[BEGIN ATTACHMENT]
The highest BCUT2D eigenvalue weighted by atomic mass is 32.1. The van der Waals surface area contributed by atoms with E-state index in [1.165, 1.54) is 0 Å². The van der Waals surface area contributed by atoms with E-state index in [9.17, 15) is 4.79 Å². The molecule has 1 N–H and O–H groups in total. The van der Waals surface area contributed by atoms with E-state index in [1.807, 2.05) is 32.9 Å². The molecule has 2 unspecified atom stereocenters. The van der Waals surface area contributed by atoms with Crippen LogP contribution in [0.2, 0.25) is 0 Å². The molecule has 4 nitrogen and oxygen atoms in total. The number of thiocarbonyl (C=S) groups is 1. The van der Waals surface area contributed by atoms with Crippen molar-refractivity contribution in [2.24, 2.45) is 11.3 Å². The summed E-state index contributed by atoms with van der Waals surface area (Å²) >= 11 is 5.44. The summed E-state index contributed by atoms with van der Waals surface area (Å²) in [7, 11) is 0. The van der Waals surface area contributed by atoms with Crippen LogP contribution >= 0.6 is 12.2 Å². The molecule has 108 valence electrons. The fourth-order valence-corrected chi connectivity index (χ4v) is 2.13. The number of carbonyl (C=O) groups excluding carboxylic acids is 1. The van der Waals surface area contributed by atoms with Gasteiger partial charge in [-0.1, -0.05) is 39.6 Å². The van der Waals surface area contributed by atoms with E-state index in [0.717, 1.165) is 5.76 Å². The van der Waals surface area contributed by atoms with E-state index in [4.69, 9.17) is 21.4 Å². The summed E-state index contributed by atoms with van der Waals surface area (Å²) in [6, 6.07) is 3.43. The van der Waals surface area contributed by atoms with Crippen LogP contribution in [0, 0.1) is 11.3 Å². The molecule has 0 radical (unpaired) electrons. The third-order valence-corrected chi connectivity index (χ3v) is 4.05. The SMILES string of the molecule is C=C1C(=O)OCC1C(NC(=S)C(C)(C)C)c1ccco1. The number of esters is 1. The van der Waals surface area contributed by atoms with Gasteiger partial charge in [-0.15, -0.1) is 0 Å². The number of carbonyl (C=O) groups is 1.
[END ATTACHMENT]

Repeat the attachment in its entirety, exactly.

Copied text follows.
The highest BCUT2D eigenvalue weighted by atomic mass is 32.1. The van der Waals surface area contributed by atoms with E-state index in [1.165, 1.54) is 0 Å². The van der Waals surface area contributed by atoms with E-state index in [9.17, 15) is 4.79 Å². The molecule has 1 N–H and O–H groups in total. The van der Waals surface area contributed by atoms with E-state index in [1.807, 2.05) is 32.9 Å². The molecule has 2 unspecified atom stereocenters. The van der Waals surface area contributed by atoms with Crippen LogP contribution in [0.2, 0.25) is 0 Å². The molecule has 4 nitrogen and oxygen atoms in total. The number of thiocarbonyl (C=S) groups is 1. The van der Waals surface area contributed by atoms with Crippen molar-refractivity contribution in [2.24, 2.45) is 11.3 Å². The summed E-state index contributed by atoms with van der Waals surface area (Å²) >= 11 is 5.44. The summed E-state index contributed by atoms with van der Waals surface area (Å²) in [7, 11) is 0. The van der Waals surface area contributed by atoms with Crippen LogP contribution >= 0.6 is 12.2 Å². The molecule has 108 valence electrons. The fourth-order valence-corrected chi connectivity index (χ4v) is 2.13. The number of carbonyl (C=O) groups excluding carboxylic acids is 1. The van der Waals surface area contributed by atoms with Gasteiger partial charge in [-0.1, -0.05) is 39.6 Å². The van der Waals surface area contributed by atoms with E-state index in [0.717, 1.165) is 5.76 Å². The van der Waals surface area contributed by atoms with E-state index in [4.69, 9.17) is 21.4 Å². The summed E-state index contributed by atoms with van der Waals surface area (Å²) in [6, 6.07) is 3.43. The van der Waals surface area contributed by atoms with Crippen LogP contribution in [0, 0.1) is 11.3 Å². The molecule has 0 radical (unpaired) electrons. The third-order valence-corrected chi connectivity index (χ3v) is 4.05. The SMILES string of the molecule is C=C1C(=O)OCC1C(NC(=S)C(C)(C)C)c1ccco1. The number of esters is 1. The van der Waals surface area contributed by atoms with Gasteiger partial charge in [-0.15, -0.1) is 0 Å². The number of carbonyl (C=O) groups is 1.